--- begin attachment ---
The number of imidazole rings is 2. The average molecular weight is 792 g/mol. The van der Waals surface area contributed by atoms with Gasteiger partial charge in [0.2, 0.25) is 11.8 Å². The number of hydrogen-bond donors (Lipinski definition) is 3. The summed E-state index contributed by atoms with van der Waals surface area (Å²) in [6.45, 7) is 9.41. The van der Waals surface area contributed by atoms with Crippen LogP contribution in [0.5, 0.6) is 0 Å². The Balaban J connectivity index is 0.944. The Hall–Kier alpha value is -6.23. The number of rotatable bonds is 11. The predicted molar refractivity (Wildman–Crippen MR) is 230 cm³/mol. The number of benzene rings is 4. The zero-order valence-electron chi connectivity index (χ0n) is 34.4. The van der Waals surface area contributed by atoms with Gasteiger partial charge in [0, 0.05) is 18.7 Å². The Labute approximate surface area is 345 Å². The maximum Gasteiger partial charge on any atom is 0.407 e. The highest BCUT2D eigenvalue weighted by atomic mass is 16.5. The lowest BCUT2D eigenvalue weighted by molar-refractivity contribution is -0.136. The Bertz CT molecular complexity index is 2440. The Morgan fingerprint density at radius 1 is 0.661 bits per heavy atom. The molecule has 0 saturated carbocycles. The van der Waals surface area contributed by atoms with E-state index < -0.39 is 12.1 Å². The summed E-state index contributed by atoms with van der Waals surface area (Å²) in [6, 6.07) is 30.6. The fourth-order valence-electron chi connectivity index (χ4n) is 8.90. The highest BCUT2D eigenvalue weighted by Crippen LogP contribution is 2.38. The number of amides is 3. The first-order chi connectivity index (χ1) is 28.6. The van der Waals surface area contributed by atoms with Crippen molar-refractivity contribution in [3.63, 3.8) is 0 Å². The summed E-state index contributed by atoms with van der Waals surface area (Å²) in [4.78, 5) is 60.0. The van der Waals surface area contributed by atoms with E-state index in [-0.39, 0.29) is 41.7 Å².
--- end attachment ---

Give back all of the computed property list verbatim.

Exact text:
The number of imidazole rings is 2. The average molecular weight is 792 g/mol. The van der Waals surface area contributed by atoms with Gasteiger partial charge in [0.2, 0.25) is 11.8 Å². The number of hydrogen-bond donors (Lipinski definition) is 3. The summed E-state index contributed by atoms with van der Waals surface area (Å²) in [6.45, 7) is 9.41. The van der Waals surface area contributed by atoms with Crippen LogP contribution in [0.5, 0.6) is 0 Å². The Balaban J connectivity index is 0.944. The Hall–Kier alpha value is -6.23. The number of rotatable bonds is 11. The predicted molar refractivity (Wildman–Crippen MR) is 230 cm³/mol. The number of benzene rings is 4. The zero-order valence-electron chi connectivity index (χ0n) is 34.4. The van der Waals surface area contributed by atoms with Gasteiger partial charge in [0, 0.05) is 18.7 Å². The Labute approximate surface area is 345 Å². The maximum Gasteiger partial charge on any atom is 0.407 e. The highest BCUT2D eigenvalue weighted by atomic mass is 16.5. The lowest BCUT2D eigenvalue weighted by molar-refractivity contribution is -0.136. The Bertz CT molecular complexity index is 2440. The Morgan fingerprint density at radius 1 is 0.661 bits per heavy atom. The molecule has 0 saturated carbocycles. The van der Waals surface area contributed by atoms with E-state index < -0.39 is 12.1 Å². The summed E-state index contributed by atoms with van der Waals surface area (Å²) in [6, 6.07) is 30.6. The fourth-order valence-electron chi connectivity index (χ4n) is 8.90. The highest BCUT2D eigenvalue weighted by Crippen LogP contribution is 2.38. The number of amides is 3. The first-order chi connectivity index (χ1) is 28.6. The van der Waals surface area contributed by atoms with Crippen molar-refractivity contribution in [3.63, 3.8) is 0 Å². The summed E-state index contributed by atoms with van der Waals surface area (Å²) in [4.78, 5) is 60.0. The van der Waals surface area contributed by atoms with E-state index in [-0.39, 0.29) is 41.7 Å².